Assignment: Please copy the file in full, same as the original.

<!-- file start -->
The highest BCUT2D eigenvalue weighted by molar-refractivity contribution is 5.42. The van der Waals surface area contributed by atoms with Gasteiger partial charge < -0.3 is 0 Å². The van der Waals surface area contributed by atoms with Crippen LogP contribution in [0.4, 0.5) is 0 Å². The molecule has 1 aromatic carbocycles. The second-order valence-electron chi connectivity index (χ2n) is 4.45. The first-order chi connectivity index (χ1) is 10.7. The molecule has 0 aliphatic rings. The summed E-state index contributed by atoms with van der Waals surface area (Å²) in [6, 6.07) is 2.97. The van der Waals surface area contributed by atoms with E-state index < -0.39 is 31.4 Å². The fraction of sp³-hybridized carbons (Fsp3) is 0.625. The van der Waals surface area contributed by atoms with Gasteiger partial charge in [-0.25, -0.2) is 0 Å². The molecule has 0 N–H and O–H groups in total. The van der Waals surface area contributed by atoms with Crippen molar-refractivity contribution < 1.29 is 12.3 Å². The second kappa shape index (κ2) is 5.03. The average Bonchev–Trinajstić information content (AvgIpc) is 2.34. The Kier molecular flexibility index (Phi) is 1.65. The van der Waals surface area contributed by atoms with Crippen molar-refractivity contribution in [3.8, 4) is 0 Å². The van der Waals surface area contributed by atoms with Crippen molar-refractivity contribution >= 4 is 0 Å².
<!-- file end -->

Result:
The highest BCUT2D eigenvalue weighted by molar-refractivity contribution is 5.42. The van der Waals surface area contributed by atoms with Gasteiger partial charge < -0.3 is 0 Å². The van der Waals surface area contributed by atoms with Crippen LogP contribution in [0.4, 0.5) is 0 Å². The molecule has 1 aromatic carbocycles. The second-order valence-electron chi connectivity index (χ2n) is 4.45. The first-order chi connectivity index (χ1) is 10.7. The molecule has 0 aliphatic rings. The summed E-state index contributed by atoms with van der Waals surface area (Å²) in [6, 6.07) is 2.97. The van der Waals surface area contributed by atoms with E-state index < -0.39 is 31.4 Å². The fraction of sp³-hybridized carbons (Fsp3) is 0.625. The van der Waals surface area contributed by atoms with Gasteiger partial charge in [-0.25, -0.2) is 0 Å². The molecule has 0 N–H and O–H groups in total. The van der Waals surface area contributed by atoms with Crippen molar-refractivity contribution < 1.29 is 12.3 Å². The second kappa shape index (κ2) is 5.03. The average Bonchev–Trinajstić information content (AvgIpc) is 2.34. The Kier molecular flexibility index (Phi) is 1.65. The van der Waals surface area contributed by atoms with Crippen molar-refractivity contribution in [3.8, 4) is 0 Å². The van der Waals surface area contributed by atoms with Crippen molar-refractivity contribution >= 4 is 0 Å².